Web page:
Aspen employee uninjured after out-of-bounds avalanche burial |

Aspen employee uninjured after out-of-bounds avalanche burial

Scott Condon
The Aspen Times

The red line in the center shows the skier’s path. The skier was caught in a slide and dug out at the location of the star. The longer line shows the path of the avalanche in the McFarlane’s area off Richmond Ridge. (Colorado Avalanche Information Center)

ASPEN — An Aspen Skiing Co. employee with Aspen Mountain Powder Tours was buried in an avalanche Saturday and then rescued by a colleague, according to a report filed with the Colorado Avalanche Information Center.

The two employees were “scouting” terrain prior to beginning powder tours for the winter on Sunday, Aspen Vice President of Communications Jeff Hanle said Monday. The skiers were traversing one at a time out of the McFarlane’s area south of the Silver Queen gondola when the first skier triggered an avalanche, according to the report filed by longtime Powder Tours employee Murray Cunningham.

“He was carried 20 yards or so and buried at the base of a tree,” Cunningham reported. “Skier two performed a beacon search on the slide track, located the burial site, probed and dug out skier one, conscious and uninjured.”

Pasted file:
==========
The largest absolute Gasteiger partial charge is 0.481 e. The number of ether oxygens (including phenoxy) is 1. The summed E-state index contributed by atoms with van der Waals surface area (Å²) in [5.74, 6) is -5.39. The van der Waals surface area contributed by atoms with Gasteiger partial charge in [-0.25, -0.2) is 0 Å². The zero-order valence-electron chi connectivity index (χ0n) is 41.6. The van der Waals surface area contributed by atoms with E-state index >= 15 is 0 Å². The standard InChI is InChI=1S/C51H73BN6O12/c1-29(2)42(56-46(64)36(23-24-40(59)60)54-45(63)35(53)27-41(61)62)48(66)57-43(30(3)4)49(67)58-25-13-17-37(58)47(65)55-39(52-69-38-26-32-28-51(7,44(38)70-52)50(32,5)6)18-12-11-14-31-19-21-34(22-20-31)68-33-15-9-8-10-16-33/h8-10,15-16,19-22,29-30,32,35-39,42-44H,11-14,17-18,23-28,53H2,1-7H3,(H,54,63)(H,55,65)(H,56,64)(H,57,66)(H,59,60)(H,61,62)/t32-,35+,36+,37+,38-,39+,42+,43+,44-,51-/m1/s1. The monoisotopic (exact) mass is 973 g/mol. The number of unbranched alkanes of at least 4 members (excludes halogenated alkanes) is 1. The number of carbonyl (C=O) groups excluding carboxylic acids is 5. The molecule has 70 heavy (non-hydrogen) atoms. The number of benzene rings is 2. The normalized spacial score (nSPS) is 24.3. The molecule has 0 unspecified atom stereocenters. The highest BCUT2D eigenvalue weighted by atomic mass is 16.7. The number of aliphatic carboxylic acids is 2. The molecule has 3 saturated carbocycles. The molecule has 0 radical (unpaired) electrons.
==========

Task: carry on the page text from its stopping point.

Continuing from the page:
The names of the two workers weren’t included in the report.

Hanle said the buried skier suffered “bumps and bruises” and was back at work Sunday, when Powder Tours opened as planned. The scouting helped the tour operation staff determine what terrain could be safely used, he said.

Additional avalanches were reported during the weekend, including a skier-triggered slide near the top of the Loge chairlift at Aspen Highlands, which was closed at the time.

“Good reminder that closed avalanche terrain at the ski areas should be treated as backcountry,” Avalanche Information Center Deputy Director Brian Lazar wrote.

Another incident occurred on Aspen Mountain on Saturday, when ski patrol discovered a snowboard track heading into an area where a small slide was triggered on closed terrain, Hanle said.

“No one witnessed it, so they had to stop and do a full search,” Hanle said.

Patrollers probed, used beacons and avalanche rescue dogs as a precaution. They found no one caught in the slide.

If a person is involved in or is aware of a slide, they should report it to patrol, Hanle said.


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